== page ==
Songstress Melanie Brown, who’s more often referred to as Mel B or “Scary Spice,” is telling us all that we want, that we really, really want to know about the Spice Girls – GEM project, a somewhat incomplete reunion of the Spice Girls for their 20th anniversary.
Sitting down with Extra correspondent Mario Lopez, the 41-year-old performer and America’s Got Talent judge explained that the term “Spice Girls – GEM,” which is hyphenated for a reason, is actually the name of the website that made mention of Mel B, Emma Bunton (Baby Spice), and Geri Horner’s (Ginger Spice) return to music.
“GEM is actually the launch of our website,” Brown says. “We’re always going to be [the] Spice Girls. We can’t change that name.”
Along with the clarification, Mel, who has always been incredibly game to bring the Spice Girls together again for a second reunion — their first, for the Return of The Spice Girls tour, was shortened by several months in 2008 — also relayed that despite several reports from the media that promise new music from the ladies as well as with a new tour, nothing is actually set in stone just yet.
“We’re kind of in the midst of figuring out some performances together,” she expressed.
As previously mentioned on the Inquisitr, fellow Spice Girls Victoria Beckham (Posh Spice) and Melanie Chisholm (Sporty Spice) have opted out of slamming their bodies down and winding it all around for the celebratory rite of passage. The group’s first single, “Wannabe,” was initially released on July 8, 1996, and would go on to become their first and only No. 1 hit on American shores, while being their first of nine in the UK.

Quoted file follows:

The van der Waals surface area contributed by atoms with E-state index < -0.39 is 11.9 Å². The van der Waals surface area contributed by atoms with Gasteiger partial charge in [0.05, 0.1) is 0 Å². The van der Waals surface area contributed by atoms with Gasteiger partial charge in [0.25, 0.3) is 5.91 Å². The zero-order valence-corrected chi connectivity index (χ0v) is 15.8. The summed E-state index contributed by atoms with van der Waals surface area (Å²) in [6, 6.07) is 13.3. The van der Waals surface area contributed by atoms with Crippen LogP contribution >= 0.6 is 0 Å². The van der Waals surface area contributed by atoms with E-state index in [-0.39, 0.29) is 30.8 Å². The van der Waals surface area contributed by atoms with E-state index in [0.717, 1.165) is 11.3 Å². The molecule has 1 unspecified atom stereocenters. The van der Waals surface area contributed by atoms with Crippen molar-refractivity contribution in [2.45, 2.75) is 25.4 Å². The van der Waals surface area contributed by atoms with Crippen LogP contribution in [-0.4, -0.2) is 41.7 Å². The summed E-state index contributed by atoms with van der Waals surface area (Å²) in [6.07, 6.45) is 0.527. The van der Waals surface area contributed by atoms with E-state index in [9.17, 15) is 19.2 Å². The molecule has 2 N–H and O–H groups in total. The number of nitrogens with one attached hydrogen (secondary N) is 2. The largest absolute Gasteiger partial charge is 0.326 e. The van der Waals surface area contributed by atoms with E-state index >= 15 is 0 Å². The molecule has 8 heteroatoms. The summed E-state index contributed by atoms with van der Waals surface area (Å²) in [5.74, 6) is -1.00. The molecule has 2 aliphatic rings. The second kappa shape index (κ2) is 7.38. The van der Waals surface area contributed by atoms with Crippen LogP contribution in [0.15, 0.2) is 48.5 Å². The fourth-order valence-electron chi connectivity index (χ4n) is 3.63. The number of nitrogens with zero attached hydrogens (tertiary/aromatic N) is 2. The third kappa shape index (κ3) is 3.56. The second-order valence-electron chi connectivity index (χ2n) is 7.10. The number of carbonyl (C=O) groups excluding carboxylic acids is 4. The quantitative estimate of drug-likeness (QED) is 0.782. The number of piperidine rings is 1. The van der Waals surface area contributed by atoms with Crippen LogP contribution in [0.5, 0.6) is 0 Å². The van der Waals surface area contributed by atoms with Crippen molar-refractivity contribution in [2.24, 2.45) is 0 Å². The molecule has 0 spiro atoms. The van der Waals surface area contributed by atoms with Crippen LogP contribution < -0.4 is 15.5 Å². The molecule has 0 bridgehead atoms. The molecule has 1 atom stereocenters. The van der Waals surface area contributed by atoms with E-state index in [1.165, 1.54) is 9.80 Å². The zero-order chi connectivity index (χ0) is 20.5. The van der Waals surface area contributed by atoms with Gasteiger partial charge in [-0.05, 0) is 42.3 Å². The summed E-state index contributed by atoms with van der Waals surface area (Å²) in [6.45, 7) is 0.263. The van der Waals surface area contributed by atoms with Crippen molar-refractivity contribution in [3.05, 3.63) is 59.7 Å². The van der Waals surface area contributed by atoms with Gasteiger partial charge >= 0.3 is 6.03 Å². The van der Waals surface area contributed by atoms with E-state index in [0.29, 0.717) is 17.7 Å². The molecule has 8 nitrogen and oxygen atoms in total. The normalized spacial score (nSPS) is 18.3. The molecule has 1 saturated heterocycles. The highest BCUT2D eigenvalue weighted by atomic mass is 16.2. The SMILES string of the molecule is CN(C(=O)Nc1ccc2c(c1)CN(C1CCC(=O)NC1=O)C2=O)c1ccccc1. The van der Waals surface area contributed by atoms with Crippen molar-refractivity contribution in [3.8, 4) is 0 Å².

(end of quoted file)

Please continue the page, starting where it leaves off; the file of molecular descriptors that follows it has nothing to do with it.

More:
It was a powerful, albeit fleeting, life-changing moment that another Spice Girl, Geri Halliwell — now Horner after tying the knot with race car driver Christian Horner in 2015 — touched on briefly in a touching open letter with Marie Claire for its August issue.
“I was in a surge of emotion during that time,” Geri shared, “but there wasn’t much of a chance to celebrate. We were constantly on to the next thing; there was always another mountain to climb. We were never home, always traveling together as a group. It was mind-blowing to think that, in a span of a few short months, we had gone from shooting [the video to “Wannabe” in] a run-down old building in London, wearing clothes I had bought from a market, to doing a big production [for the “Say You’ll Be There’ video] in a California desert with sexy costumes and a male model.”
The go-go-go lifestyle of the Spice Girls was one of many reasons that Horner departed the group in 1999. The remaining four would release one more album without her, 2000’s Forever, before taking a seven-year break from the world.
Looking back at the meteoric rise to fame now, Horner (who rejoined the group for the aforementioned Return of The Spice Girls tour) now realizes the massive impact that she, along with Melanie Brown and the other Spice Girls, made not just upon the world, but to each other.
“After 85 million records sold worldwide, three world tours, three studio albums, one movie, one departure (me in 1998), 11 solo albums collectively, four marriages, [and] 11 children —all with the continued support of the best fans in the world— I am proud to say we are still friends,” she proclaims. “The Spice Girls is bigger than one, two, three, four, or five members. It belongs to us all.”
[Photo by Gareth Cattermole/Getty Images]